There is also evidence for specific genetic patterns for children with ADHD. Although genetic mapping has not found a single, definite gene associated with manifesting ADHD, the chances of being diagnosed with the disorder notably increase when a close family relative has ADHD. "The results of a recent meta-analysis of twin and adoption studies indicated that genetic factors accounted for 71 and 73% of the variance of inattentive and hyperactive symptoms, respectively" (Purper-Ouakil, et al. 2011). Even "unaffected co-twins of ADHD performed worse than controls in a majority of neuropsychological tasks," including "response variability, inhibitory control, and processing speed" (Purper-Ouakil, et al. 2011).
The fact that identical twins do not inevitably both have ADHD indicates there may be other environmental factors known to trigger ADHD. Absent parenting, high levels of childhood stress, and other outside stressors all are more prevalent in children with the diagnosis. Other factors associated with higher levels of ADHD include "maternal stress during pregnancy," including exposure to environmental toxins and drugs, as well as birth trauma and prematurity (Purper-Ouakil, et al. 2011). "The dual pathway model of ADHD links inattention and deficits in executive functions ... whereas hyperactivity may be consecutive to dysfunctions of reward response and motivation" and these epigenetic factors may result in impairment (Purper-Ouakil, et al. 2011).
Defenders of the 'over-diagnosis' hypothesis of ADHD note that these conditions are often more likely to be flagged children of lower socio-economic status which may indicate that evaluator bias is at the heart of the current epidemic of ADHD in children and adolescents. Even if certain neurobiological markers are associated with children with ADD and ADHD this does not necessarily mean that the children with such markers are all disordered, rather it may reflect social intolerance to certain types of personalities.
Over-diagnosis: Is There an Epidemic
There is incontrovertible evidence that the diagnosis of ADHD has been increasing. "Data from the Centers for Disease Control and Prevention show that the diagnosis had been made in 15% of high school-age children, and that the number of children on medication for the disorder had soared to 3.5 million from 600,000 in 1990"(Schwarz 2013). Critics contend that there is no way that the genetic makeup of the U.S. population could have been so substantially altered in recent years; defenders of current diagnostic patterns allege that under-diagnosis was rampant. Although even the staunchest critics of the rise in diagnoses and revised, more liberal criteria for diagnosing the disorder acknowledge ADHD to be a legitimate disability for some children, the issue is the extent to which these numbers have been inflated, driven by a corresponding rise in new medications to treat the illness. They note "the rise of ADHD diagnoses and prescriptions for stimulants over the years coincided with a remarkably successful two-decade campaign by pharmaceutical companies to publicize the syndrome" (Schwarz 2013). There has literally been a boom in such drugs and prescriptions for adults have also been on the rise. "Advertising on television and in popular magazines like People and Good Housekeeping has cast common childhood forgetfulness and poor grades as grounds for medication" (Schwarz 2013). Stimulant medication such as Adderall, Concerta, Focalin and Vyvanse, and non-stimulant medications like Intuniv and Strattera are increasingly the first line of treatment for ADHD (Schwarz 2013). The introduction of these new drugs was coupled by aggressive marketing to physicians as well, emphasizing the dangers of ADHD in both children and adults and downplaying symptoms including reports of people that "cannot sleep for days, lose their appetite or hallucinate" and even have suicidal thoughts (Schwarz 2013).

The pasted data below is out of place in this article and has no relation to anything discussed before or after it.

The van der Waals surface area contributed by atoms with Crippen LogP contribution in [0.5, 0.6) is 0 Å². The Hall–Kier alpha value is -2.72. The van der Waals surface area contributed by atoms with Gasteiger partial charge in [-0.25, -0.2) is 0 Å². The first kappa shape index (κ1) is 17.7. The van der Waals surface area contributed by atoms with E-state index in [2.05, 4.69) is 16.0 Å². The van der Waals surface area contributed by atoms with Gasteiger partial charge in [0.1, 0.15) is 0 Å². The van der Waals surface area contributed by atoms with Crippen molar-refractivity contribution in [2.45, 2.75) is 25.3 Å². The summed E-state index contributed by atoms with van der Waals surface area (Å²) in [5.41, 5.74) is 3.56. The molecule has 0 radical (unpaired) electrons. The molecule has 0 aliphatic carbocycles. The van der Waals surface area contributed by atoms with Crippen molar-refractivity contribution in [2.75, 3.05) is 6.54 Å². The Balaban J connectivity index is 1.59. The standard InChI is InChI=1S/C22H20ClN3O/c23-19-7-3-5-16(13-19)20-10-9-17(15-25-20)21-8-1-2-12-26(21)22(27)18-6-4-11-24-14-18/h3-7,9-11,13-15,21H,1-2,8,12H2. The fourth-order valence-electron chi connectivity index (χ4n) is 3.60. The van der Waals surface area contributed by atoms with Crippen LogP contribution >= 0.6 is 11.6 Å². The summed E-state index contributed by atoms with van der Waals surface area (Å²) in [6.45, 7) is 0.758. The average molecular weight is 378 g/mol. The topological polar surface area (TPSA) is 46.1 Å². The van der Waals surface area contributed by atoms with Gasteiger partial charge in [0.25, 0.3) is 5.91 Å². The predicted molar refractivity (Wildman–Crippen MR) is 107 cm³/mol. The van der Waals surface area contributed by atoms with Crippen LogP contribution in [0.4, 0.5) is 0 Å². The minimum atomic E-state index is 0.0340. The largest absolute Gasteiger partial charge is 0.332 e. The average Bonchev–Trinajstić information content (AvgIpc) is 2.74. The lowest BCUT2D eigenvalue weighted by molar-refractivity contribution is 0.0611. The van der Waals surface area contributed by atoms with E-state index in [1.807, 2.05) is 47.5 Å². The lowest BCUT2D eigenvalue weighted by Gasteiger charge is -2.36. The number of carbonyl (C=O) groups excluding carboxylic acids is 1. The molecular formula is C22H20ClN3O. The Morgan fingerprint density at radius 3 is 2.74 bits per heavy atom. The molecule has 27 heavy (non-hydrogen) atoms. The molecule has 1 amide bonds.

There are alternative, nondrug treatments for ADHD, including cognitive behavioral therapy (CBT), which emphasizes "teaching individualized coping strategies and identifying and modifying maladaptive patterns of thinking that could interfere with effective coping mechanisms" (Knouse & Safren 2010). Although behavioral treatment programs may vary, most include an emphasis on the following: "1) organizing and planning, 2) reducing distractibility, and 3) cognitive restructuring (adaptive thinking)." (Knouse & Safren 2010). Strategies may include tactics such as writing things down, making use of calendars, and offering advice on effective ways of breaking tasks down into manageable chunks (Knouse & Safren 2010). Even for children and adults with severe ADHD, a literature review of recent studies indicates that a combination of medication and therapeutic techniques such as CBT is often more effective than medication in isolation (Knouse & Safren 2010).
Further questioning of the ADHD diagnosis lies in the fact that there is a notable absence of diagnosed cases abroad, including rates in the developed world. For a comparison, while the rate of diagnosis of the condition is 9% amongst school-aged children in the United States, the rate in… [END OF PREVIEW]